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Marine Le Pen under investigation for posting IS execution pictures

Paris prosecutor says it is investigating the 'dissemination of violent images' by French far-right leader during a Twitter row with a journalist
Marine Le Pen was dismissed as 'hysterical' by the target of her posts (AFP)

French far-right leader Marine Le Pen has been placed under investigation after posting graphic images on Twitter of Islamic State (IS) group atrocities, including a beheading, in response to a journalist whom she accused of likening her party to IS.

The prosecutor's office in the western Paris suburb of Nanterre told the AFP news agency on Wednesday that it had launched an investigation into "the dissemination of violent images" over the National Front (FN) leader's series of posts.

In one image a bloodied body in an orange jumpsuit lies on the ground with a severed head on his back, another shows a man on fire in a cage, while a third shows a victim being driven over by a tank.

"THIS is Daesh!," said Le Pen, referring to IS in a post addressed to BFM TV journalist Jean-Jacques Bourdin. Le Pen also has more than 830,000 Twitter followers.

The images were still visible on her account Wednesday evening.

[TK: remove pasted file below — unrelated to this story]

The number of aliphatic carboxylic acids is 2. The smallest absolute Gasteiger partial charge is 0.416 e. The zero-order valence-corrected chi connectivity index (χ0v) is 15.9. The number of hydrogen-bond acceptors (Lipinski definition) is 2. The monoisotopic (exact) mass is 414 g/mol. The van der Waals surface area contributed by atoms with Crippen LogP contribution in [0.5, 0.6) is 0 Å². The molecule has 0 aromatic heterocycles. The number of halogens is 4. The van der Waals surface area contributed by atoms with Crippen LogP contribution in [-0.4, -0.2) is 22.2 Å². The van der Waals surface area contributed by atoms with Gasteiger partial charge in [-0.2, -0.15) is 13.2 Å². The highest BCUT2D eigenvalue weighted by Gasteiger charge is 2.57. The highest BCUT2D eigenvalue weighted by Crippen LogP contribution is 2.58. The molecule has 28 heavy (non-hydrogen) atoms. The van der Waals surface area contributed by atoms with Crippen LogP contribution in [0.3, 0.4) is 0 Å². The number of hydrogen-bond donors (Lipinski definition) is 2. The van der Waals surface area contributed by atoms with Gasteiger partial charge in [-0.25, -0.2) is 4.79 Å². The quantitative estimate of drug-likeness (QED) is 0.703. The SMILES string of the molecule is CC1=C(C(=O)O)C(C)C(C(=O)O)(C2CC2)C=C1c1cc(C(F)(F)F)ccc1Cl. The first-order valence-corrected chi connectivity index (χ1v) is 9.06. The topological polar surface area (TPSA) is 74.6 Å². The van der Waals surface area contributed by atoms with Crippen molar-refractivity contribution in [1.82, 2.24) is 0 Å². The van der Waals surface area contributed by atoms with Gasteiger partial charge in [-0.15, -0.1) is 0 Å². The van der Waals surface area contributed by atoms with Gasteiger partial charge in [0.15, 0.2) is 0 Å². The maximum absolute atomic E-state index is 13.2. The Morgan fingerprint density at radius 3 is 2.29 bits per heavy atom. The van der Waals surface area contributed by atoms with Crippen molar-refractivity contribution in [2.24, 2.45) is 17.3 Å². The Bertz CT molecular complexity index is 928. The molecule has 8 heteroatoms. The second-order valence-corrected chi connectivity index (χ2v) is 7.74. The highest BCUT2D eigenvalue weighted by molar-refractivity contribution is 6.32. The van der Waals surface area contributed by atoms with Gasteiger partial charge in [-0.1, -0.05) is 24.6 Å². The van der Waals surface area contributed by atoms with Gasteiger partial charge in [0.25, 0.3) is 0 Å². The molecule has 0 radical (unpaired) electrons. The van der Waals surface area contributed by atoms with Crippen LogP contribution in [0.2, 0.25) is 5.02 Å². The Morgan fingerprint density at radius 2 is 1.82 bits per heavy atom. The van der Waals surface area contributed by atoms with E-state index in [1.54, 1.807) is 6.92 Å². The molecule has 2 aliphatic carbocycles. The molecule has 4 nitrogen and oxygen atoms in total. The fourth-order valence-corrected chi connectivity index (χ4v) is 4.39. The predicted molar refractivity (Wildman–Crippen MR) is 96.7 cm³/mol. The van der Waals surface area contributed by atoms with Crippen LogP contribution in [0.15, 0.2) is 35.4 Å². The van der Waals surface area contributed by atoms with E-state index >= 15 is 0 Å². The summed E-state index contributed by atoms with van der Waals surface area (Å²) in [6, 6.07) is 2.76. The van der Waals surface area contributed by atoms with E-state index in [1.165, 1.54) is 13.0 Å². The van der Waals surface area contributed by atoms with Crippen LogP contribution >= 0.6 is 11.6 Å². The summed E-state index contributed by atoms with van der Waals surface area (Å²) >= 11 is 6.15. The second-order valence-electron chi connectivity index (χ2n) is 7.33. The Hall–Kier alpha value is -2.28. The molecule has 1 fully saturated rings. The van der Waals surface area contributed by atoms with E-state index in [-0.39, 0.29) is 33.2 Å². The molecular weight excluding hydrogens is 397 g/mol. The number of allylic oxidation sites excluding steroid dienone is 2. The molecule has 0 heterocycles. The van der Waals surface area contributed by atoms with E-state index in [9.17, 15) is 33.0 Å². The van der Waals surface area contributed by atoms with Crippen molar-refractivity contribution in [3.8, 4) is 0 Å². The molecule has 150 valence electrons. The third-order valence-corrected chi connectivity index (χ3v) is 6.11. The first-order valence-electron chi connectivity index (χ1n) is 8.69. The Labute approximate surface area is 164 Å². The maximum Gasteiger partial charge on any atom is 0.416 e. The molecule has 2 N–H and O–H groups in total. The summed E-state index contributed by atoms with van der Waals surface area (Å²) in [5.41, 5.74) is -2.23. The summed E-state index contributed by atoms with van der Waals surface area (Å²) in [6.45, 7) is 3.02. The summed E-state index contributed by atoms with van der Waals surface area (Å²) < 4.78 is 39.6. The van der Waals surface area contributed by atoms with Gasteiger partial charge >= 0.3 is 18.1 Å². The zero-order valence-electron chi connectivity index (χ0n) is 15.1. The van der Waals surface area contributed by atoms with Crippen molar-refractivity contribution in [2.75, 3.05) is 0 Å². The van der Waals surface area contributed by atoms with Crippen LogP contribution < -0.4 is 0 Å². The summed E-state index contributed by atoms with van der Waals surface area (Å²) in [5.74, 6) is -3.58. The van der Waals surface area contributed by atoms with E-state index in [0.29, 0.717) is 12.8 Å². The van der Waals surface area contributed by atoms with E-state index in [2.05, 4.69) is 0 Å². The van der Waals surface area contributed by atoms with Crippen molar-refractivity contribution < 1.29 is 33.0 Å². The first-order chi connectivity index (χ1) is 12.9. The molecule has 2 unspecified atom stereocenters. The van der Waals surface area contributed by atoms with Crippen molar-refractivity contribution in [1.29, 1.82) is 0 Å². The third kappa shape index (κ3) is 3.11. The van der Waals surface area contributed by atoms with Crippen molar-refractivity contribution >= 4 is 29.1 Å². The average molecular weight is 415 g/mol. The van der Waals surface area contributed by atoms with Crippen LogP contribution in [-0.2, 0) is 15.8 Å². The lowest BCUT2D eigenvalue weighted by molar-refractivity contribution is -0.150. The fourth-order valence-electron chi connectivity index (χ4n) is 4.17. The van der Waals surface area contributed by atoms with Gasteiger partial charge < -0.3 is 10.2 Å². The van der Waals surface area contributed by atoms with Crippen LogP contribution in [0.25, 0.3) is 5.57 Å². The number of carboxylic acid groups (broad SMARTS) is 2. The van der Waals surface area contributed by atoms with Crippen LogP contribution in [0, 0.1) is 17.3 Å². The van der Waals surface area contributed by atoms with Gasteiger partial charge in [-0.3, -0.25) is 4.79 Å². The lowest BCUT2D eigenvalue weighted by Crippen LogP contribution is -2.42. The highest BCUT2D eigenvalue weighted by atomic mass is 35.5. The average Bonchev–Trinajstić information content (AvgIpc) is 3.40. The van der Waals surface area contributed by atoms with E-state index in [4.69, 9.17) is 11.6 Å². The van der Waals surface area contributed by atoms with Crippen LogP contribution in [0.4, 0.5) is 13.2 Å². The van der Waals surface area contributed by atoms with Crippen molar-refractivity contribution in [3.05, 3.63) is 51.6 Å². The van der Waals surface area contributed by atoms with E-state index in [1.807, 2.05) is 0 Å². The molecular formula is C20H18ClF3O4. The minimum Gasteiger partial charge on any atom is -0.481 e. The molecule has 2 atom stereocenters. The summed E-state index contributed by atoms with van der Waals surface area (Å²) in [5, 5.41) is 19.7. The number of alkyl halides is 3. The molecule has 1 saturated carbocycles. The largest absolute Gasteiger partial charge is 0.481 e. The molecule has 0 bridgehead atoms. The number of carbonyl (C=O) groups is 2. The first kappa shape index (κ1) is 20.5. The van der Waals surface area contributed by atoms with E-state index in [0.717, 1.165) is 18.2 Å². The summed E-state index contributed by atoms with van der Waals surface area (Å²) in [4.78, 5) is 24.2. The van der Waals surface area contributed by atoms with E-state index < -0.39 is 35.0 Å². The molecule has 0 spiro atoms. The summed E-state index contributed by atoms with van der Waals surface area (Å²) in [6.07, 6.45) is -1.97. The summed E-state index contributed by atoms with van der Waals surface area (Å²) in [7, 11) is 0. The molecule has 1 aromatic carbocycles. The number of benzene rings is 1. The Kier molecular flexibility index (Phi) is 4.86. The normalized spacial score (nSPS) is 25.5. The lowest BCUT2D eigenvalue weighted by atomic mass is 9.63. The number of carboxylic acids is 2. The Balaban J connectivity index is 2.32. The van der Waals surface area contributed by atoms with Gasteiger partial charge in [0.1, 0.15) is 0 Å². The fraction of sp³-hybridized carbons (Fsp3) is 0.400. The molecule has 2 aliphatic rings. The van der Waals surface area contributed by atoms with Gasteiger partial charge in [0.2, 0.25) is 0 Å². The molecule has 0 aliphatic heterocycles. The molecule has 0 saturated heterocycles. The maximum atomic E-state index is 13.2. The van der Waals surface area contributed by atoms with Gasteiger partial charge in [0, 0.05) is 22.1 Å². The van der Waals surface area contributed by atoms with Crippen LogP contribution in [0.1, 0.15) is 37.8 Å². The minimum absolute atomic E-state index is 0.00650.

Prime Minister Manuel Valls described the photos as "monstrous".

"Madame Le Pen: inflaming public debate, political and moral failing, non-respect for victims," he wrote on his Twitter account.

Interior Minister Bernard Cazeneuve alerted the police to look into the tweets "as they do every time these photos are published".

The photos are "Daesh propaganda and are a disgrace, an abomination and an absolute insult to all victims of ... Daesh," said Cazeneuve.

Le Pen was reacting to comments by Bourdin whom she accused of drawing parallels between her party and the IS group in an "unacceptable bungle".

Bourdin, during his morning show known for combative one-on-one interviews, asked a question of Arab affairs expert Gilles Kepel in which he suggested there were "links" between FN and IS, with both seeking to push the French into cultural isolationism.

In later remarks Bourdin dismissed Le Pen's reaction as "hysterical".

"At no point did I say the FN was like Daesh," he insisted.

FN politician Gilbert Collard also posted a picture on Twitter of an IS victim, albeit one that was far less graphic than those posted by Le Pen.

"We are only showing the hate-filled ignominy of those who assimilate us with killers," Collard, who was also placed under investigation, said by way of explanation.

Le Pen's FN scored a record number of votes in regional elections on Sunday, boosted by concerns over the migrant crisis and terrorism, though the party failed to win control of any regions.

In the wake of the 13 November attacks in Paris that left 130 people dead, Le Pen warned that if IS was not conquered "Islamist totalitarianism will take power in our country".